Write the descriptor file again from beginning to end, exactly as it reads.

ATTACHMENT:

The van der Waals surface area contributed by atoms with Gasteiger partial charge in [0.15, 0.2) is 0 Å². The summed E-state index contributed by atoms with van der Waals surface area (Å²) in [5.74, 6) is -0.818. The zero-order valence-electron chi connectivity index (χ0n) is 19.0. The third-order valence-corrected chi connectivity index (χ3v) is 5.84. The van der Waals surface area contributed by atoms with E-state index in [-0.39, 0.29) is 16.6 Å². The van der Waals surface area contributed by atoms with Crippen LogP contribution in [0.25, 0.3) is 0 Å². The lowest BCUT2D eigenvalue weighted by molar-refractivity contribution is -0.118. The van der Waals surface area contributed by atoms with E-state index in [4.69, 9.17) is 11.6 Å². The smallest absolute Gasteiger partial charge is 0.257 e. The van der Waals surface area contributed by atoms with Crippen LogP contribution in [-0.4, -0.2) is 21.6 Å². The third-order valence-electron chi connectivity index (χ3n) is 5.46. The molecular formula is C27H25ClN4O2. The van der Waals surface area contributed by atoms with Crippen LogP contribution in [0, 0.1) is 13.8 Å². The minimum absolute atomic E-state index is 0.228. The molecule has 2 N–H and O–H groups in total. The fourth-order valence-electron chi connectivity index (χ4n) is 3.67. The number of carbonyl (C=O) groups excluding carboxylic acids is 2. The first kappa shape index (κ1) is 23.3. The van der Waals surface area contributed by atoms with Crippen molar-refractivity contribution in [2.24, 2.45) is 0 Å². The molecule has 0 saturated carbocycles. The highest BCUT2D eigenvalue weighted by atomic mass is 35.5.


The van der Waals surface area contributed by atoms with Gasteiger partial charge in [0.15, 0.2) is 0 Å². The summed E-state index contributed by atoms with van der Waals surface area (Å²) in [5.74, 6) is -0.818. The zero-order valence-electron chi connectivity index (χ0n) is 19.0. The third-order valence-corrected chi connectivity index (χ3v) is 5.84. The van der Waals surface area contributed by atoms with E-state index in [-0.39, 0.29) is 16.6 Å². The van der Waals surface area contributed by atoms with Crippen LogP contribution in [0.25, 0.3) is 0 Å². The lowest BCUT2D eigenvalue weighted by molar-refractivity contribution is -0.118. The van der Waals surface area contributed by atoms with E-state index in [4.69, 9.17) is 11.6 Å². The smallest absolute Gasteiger partial charge is 0.257 e. The van der Waals surface area contributed by atoms with Crippen LogP contribution in [-0.4, -0.2) is 21.6 Å². The third-order valence-electron chi connectivity index (χ3n) is 5.46. The molecular formula is C27H25ClN4O2. The van der Waals surface area contributed by atoms with Crippen LogP contribution in [0, 0.1) is 13.8 Å². The minimum absolute atomic E-state index is 0.228. The molecule has 2 N–H and O–H groups in total. The fourth-order valence-electron chi connectivity index (χ4n) is 3.67. The number of carbonyl (C=O) groups excluding carboxylic acids is 2. The first kappa shape index (κ1) is 23.3. The van der Waals surface area contributed by atoms with Crippen molar-refractivity contribution in [2.24, 2.45) is 0 Å². The molecule has 0 saturated carbocycles. The highest BCUT2D eigenvalue weighted by atomic mass is 35.5.